Martha Nierenberg

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Martha Nierenberg
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Born
Martha née Weiss de Csepel Nierenberg

(1924-03-12)March 12, 1924
Budapest
DiedJune 27, 2020(2020-06-27) (aged 96)
Rye, New York
Education
  • MSc in biochemistry
  • MIT
Alma mater
  • Radcliffe College
  • Rockefeller Institute for Medical Research
OccupationEntrepreneur
OrganizationDansk Designs
TitleFounder
Spouse(s)Theodore David Nierenberg
Children4
Parents
  • Alfonz Weiss de Csepel (father)
  • Erzsbet Herzog Weiss de Csepel (mother)

Martha Nierenberg (1924 – 2020) founded, with her husband Ted, Dansk Designs.

Martha née Weiss de Csepel Nierenberg was born in Budapest on March 12, 1924 into one of Hungary’s wealthiest families. She was the daughter of Alfonz Weiss de Csepel, who on the death of his father, headed the Manfred Weiss Works and its foundation.[1] Her mother, Erzsbet Herzog Weiss de Csepel, was a medical doctor who had studied psychiatry in Vienna with Anna Freud.

Her maternal grandfather the banker Baron Mór Lipót Herzog (1869 – 1934) was one of Europe’s leading art and antiquities collectors. Her paternal grandfather, Manfred Weiss de Csepel, had founded the Manfred Weiss Steel and Metal Works, Hungary’s largest machine factory, employing 40,000 people.

Martha had two brothers (John, 1936–2017) and a sister (Mary Radcliffe). Jewish by birth, Martha attended a Calvinist school, to focus on science and math, then enrolled in a science college in Budapest.[2]

She evaded capture during the Second World War by fleeing via Austria to Portugal in 1944. After more than a year there, she emigrated with her mother to the United States on 27 December 1946.[3]

A scientist who spoke six languages, Martha received a Master of Science degree in biochemistry from Radcliffe College and conducted research at MIT and the Rockefeller Institute for Medical Research in Manhattan.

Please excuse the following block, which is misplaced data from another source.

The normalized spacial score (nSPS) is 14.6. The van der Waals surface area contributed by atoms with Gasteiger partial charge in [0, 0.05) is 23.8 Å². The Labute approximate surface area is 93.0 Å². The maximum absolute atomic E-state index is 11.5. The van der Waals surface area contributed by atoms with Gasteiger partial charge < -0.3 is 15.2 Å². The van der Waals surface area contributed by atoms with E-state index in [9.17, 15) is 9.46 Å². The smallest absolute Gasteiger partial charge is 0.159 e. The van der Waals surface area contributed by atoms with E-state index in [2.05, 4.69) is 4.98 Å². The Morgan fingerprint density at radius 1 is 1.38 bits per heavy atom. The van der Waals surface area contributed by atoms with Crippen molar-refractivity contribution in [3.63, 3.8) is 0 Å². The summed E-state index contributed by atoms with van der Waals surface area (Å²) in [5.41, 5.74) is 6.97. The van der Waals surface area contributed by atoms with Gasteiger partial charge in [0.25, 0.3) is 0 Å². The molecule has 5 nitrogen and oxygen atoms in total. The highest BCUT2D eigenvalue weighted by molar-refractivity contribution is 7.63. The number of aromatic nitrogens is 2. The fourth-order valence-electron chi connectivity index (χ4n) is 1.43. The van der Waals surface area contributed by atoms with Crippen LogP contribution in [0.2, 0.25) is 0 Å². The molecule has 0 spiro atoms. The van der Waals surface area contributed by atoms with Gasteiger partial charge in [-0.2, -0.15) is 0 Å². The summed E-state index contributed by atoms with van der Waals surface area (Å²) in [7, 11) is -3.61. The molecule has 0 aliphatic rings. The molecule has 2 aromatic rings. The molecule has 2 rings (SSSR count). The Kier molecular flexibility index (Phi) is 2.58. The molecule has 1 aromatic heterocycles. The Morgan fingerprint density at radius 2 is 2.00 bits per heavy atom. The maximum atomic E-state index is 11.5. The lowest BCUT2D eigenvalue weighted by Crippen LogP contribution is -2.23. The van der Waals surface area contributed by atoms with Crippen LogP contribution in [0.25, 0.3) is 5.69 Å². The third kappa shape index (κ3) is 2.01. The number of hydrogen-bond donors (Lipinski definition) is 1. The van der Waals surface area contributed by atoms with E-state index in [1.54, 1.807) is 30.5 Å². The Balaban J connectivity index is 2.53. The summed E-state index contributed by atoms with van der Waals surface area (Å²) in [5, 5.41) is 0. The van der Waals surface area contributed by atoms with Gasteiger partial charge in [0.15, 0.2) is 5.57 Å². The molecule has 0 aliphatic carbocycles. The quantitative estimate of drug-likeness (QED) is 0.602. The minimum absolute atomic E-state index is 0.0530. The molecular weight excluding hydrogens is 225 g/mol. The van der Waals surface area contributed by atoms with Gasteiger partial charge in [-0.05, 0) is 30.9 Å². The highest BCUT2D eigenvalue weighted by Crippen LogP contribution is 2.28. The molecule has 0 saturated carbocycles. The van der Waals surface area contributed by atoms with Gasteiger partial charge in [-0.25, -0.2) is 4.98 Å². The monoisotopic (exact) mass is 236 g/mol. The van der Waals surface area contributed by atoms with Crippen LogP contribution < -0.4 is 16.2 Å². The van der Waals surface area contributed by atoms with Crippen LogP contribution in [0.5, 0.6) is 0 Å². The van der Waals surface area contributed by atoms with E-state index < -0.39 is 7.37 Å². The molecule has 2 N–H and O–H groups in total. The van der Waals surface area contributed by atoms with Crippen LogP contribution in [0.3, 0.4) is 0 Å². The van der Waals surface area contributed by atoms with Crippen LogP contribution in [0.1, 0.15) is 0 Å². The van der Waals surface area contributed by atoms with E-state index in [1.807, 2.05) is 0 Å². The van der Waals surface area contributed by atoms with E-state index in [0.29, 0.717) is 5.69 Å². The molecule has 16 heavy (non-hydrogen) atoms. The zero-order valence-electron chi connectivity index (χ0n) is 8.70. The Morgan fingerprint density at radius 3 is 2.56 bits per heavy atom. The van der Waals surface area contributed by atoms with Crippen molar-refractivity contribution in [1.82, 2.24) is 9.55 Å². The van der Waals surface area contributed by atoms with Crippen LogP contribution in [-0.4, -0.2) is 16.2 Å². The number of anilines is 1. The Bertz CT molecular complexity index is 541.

She met Theodore David Nierenberg (1923 – 2009) , owner of a metal finishing company, at the Broadway premiere of Guys and Dolls in 1950. They married in 1951, moved to Great Neck, on Long Island, and had four children – Lisa, Karin Weisburgh, Peter and Al. The family lived in Armonk from 1963 to 2013. In 1954, she and Nierenberg founded the Dansk Designs housewares company.[4]

She died on June 27, 2020 in Rye, New York.

Claims for restitution of art

In 1995 Nierenberg commenced a decades-long Holocaust art restitution battle with the Republic of Hungary that would count as one of the highest-value cases ever pursued by a single family. Among the 44 paintings Hungary has refused to return are four works by El Greco, and others by Zurbarán, Velázquez, Corot, Courbet, and Lucas Cranach the Elder. Nierenberg's trustee, her granddaughter Robin Bunevich, estimated the collection to be worth $100 million.[2] in 2010, Nierenber's nephew, David, with funding from the billionaire philanthropist Ronald S. Lauder, filed suit in United States District Court for the District of Columbia.[5] In June 2017, Judge Tatel found the Foreign Sovereign Immunities Act did not prevent the survivors of a Holocaust victim from suing to recover art stolen by Nazi plunderers, over the partial dissent of Senior Judge A. Raymond Randolph.[6][7] In 2017, the U.S. Supreme Court declined to hear the case.[8]

In the media

References

  1. Landman, Isaac; Rittenberg, Louis; Cohen, Simon, eds. (1939–1943). The Universal Jewish Encyclopedia. 10. New York: The Universal Jewish Encyclopedia. p. 492.
  2. 2.0 2.1 Mashburg, Tom (30 July 2020). "Martha Nierenberg, 96, Entrepreneur Who Fought for Family's Art, Is Dead". New York Times. Retrieved 2 August 2020.
  3. Nierenberg, Martha (10 February 2000). "Restitution of Holocaust Assets. Statement of Martha Nierenberg to the Committee on Banking and Financial Services". U.S. House of Representatives. Retrieved 2 August 2020.
  4. Froelich, Sarah (Spring 2011). "Feast for the Eye". Gastronomica: 9–11 – via University of California Press Journals.
  5. Tatel, David S. (13 April 2013). "David L. De Csepel, et al. v. Republic of Hungary, et al" (PDF). United States Court of Appeals for the District of Columbia Circuit. Retrieved 2 August 2020.
  6. Tatel, David S. (20 June 2017). "De Csepel v. Republic of Hungary. Dist. Court, Dist. of Columbia 2020". Google Scholar. Retrieved 2 August 2020.
  7. "Foreign Relations Law" (PDF). Harvard Law Review. December 2017. Retrieved 2 August 2020.
  8. Hickley, Catherine (7 February 2019). "Heirs of Baron Herzog Continue Battle for Nazi-Looted Art Collection Despite US Supreme Court Dismissal". The Art Newspaper. Retrieved 2 August 2020.

External links

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